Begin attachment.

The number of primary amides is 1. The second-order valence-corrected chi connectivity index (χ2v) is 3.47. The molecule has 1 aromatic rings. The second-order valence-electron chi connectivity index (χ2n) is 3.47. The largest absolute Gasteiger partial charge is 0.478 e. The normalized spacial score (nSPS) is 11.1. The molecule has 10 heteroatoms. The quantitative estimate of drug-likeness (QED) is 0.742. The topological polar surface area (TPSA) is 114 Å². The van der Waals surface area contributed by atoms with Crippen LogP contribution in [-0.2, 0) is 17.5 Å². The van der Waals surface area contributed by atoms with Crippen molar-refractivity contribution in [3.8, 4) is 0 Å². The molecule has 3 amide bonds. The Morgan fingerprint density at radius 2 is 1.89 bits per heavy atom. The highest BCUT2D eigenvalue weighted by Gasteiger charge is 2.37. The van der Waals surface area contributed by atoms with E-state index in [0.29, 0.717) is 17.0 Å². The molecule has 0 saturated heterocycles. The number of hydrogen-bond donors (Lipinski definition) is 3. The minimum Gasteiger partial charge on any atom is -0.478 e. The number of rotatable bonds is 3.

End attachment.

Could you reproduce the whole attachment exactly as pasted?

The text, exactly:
The number of primary amides is 1. The second-order valence-corrected chi connectivity index (χ2v) is 3.47. The molecule has 1 aromatic rings. The second-order valence-electron chi connectivity index (χ2n) is 3.47. The largest absolute Gasteiger partial charge is 0.478 e. The normalized spacial score (nSPS) is 11.1. The molecule has 10 heteroatoms. The quantitative estimate of drug-likeness (QED) is 0.742. The topological polar surface area (TPSA) is 114 Å². The van der Waals surface area contributed by atoms with Crippen LogP contribution in [-0.2, 0) is 17.5 Å². The van der Waals surface area contributed by atoms with Crippen molar-refractivity contribution in [3.8, 4) is 0 Å². The molecule has 3 amide bonds. The Morgan fingerprint density at radius 2 is 1.89 bits per heavy atom. The highest BCUT2D eigenvalue weighted by Gasteiger charge is 2.37. The van der Waals surface area contributed by atoms with E-state index in [0.29, 0.717) is 17.0 Å². The molecule has 0 saturated heterocycles. The number of hydrogen-bond donors (Lipinski definition) is 3. The minimum Gasteiger partial charge on any atom is -0.478 e. The number of rotatable bonds is 3.